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Sizes of Turkish Oud:
Materials of Turkish Oud:
Mahogany and Maple Bowl
Turkish Oud comes with:
Turkish Oud, a fretless instrument, is in the category of stringed and plectrum instruments. Turkish oud has a 3 octave sound range and is used as 11 or 12 strings. The boat is in the same dimensions. The body structures are called the drum with a small body and a long handle, and the one with a large body and a short handle is called the Oud. Although it seems to be of Arab origin, it is a fact that Turks developed the oud instrument and that the best masters are Turkish now.
Turkish oud has a unique lane among the lute varieties. Wide sound characteristics arise from these strings. It is played in a way that allows a more special timbre to be heard. Many trees can be used in binary or single forms. These strings, which can make 3-octave sounds, bring Turkish flour to richer points. Thanks to its unique structure, it easily takes its place in Turkish music.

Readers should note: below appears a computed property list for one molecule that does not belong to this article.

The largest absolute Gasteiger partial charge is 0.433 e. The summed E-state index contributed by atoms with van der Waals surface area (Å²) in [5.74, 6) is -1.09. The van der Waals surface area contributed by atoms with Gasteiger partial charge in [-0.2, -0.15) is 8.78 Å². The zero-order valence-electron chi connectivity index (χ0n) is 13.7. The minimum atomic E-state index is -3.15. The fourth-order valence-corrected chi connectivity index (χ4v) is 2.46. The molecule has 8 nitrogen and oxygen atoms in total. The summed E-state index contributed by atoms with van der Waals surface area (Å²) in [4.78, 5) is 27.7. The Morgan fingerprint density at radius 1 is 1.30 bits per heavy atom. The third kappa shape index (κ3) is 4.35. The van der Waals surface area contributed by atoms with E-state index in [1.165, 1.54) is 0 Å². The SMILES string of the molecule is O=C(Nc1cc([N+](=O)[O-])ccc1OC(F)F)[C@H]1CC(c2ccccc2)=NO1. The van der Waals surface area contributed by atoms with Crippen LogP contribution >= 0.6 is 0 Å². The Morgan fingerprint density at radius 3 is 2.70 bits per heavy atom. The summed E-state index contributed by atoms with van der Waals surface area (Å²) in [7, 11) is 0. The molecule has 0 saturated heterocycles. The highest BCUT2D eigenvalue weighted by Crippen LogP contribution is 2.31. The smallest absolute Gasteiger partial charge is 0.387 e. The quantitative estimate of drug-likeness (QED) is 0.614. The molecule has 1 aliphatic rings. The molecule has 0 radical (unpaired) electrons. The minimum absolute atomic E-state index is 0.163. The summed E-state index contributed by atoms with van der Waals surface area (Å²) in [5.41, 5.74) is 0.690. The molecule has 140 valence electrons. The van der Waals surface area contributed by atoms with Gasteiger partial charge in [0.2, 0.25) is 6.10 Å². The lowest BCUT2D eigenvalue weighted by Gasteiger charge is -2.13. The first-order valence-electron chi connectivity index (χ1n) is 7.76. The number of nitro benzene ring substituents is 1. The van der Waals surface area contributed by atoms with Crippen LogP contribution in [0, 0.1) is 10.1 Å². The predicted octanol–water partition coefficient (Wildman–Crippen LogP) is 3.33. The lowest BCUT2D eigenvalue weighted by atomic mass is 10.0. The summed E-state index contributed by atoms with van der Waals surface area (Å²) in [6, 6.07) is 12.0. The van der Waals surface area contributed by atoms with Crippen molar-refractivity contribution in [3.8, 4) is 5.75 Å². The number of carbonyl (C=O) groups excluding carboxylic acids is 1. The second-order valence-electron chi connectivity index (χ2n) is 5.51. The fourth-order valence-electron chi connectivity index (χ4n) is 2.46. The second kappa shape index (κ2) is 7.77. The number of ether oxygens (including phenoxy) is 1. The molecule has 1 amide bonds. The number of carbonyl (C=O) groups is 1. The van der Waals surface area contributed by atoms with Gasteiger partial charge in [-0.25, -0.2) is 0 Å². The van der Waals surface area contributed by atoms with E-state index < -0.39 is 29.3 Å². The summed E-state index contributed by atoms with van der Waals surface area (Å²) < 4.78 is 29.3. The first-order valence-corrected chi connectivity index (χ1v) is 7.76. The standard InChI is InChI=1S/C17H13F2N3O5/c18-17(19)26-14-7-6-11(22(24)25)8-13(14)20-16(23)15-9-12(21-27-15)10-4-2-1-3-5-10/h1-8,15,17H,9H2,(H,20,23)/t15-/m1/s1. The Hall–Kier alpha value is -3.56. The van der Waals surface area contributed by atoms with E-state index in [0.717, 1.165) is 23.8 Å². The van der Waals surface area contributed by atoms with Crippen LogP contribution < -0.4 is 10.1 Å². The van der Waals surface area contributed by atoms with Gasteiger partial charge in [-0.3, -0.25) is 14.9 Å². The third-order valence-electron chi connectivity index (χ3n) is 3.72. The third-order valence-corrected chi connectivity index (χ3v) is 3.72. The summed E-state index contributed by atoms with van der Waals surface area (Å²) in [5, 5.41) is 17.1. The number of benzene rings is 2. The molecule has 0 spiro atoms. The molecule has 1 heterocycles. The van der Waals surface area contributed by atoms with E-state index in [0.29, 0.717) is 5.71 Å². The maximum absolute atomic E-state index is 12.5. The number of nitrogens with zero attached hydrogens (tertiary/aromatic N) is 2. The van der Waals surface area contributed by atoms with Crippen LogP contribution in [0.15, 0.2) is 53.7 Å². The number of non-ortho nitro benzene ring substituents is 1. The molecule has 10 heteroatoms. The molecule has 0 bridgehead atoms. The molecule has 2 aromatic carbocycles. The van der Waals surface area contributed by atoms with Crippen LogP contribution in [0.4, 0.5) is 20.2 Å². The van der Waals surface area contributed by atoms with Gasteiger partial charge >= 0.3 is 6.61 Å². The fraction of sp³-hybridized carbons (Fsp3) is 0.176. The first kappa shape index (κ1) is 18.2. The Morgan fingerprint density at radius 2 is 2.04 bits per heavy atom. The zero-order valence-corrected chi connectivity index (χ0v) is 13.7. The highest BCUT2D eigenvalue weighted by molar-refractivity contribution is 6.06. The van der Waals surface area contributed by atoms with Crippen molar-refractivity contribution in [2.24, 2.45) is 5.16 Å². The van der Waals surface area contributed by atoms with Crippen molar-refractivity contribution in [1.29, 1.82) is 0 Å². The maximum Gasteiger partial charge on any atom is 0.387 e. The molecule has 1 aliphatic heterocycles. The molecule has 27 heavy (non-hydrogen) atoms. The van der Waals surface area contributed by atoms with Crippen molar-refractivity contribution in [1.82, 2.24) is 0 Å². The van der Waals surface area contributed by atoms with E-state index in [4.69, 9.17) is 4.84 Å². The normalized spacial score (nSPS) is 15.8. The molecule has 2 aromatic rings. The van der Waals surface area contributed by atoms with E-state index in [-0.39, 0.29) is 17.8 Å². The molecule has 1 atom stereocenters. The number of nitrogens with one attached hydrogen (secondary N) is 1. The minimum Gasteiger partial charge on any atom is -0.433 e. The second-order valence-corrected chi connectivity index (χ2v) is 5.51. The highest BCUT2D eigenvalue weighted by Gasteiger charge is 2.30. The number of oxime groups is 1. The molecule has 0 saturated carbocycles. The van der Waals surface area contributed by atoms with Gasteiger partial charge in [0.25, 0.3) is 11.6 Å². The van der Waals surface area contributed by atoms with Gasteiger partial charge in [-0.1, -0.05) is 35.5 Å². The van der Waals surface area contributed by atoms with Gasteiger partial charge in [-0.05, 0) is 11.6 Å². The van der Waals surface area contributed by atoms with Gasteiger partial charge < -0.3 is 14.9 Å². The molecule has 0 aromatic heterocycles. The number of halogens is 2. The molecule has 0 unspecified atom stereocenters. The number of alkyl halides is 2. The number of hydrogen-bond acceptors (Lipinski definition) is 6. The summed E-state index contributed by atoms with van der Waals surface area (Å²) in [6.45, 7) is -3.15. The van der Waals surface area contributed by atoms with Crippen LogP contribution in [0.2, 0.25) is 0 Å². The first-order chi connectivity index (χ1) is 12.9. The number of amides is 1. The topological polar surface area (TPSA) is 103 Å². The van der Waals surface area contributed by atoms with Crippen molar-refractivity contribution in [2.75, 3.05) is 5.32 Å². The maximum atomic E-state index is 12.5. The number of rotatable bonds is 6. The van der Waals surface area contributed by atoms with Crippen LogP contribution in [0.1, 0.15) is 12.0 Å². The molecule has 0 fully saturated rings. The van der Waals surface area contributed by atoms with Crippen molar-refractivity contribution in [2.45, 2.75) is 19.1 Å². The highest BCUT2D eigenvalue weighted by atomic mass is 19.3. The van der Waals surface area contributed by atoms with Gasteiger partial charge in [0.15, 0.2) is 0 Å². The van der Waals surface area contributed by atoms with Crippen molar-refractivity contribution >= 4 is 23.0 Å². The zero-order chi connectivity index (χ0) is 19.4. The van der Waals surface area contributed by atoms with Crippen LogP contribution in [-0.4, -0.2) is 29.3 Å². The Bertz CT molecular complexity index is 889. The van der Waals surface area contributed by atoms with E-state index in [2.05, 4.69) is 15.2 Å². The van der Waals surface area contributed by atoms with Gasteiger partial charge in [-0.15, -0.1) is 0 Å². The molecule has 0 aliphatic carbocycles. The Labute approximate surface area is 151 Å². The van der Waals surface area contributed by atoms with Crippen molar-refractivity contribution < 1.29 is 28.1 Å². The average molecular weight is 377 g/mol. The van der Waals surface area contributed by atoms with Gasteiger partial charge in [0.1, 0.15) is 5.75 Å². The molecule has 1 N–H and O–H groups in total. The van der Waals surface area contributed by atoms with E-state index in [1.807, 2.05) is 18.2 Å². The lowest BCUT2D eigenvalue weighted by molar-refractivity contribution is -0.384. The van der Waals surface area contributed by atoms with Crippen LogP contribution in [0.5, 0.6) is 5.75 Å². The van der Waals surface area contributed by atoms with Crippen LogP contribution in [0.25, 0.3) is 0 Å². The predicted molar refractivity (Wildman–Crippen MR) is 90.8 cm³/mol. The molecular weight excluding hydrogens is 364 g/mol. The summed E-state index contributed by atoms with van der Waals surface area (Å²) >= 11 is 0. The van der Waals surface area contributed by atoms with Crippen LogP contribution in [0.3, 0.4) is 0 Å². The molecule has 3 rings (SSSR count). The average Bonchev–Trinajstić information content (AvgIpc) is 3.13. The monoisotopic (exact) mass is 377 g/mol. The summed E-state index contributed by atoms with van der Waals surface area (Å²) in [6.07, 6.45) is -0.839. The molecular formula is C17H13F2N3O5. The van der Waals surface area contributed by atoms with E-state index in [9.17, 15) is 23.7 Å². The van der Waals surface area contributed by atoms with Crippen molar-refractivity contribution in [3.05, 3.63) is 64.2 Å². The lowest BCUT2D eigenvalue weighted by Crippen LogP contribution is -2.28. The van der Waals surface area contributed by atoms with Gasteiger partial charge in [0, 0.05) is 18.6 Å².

There are 2 main tunings that are suiting the vibrating length of the Turkish oud. The most popular is this one, which is comfortable for most of the Maqam.
Care and storage conditions are very important for your oud musical instrument to remain of the same quality for many years. First of all, you need to keep your oud musical instrument at room temperature. Polishing should be done once a year in order not to deteriorate the quality of the wood used in making oud. It is not correct to keep the oud in humid, humid environments, excessive sunlight, or indoor and hot environments. If you're in a damp environment, it's a good practice to keep it in a light-filled cabinet with as little dampness as possible.
Changing the strings every six months will contribute to keeping the sound quality at a high level. If you are not going to play for a long time, it is better to leave the strings loose.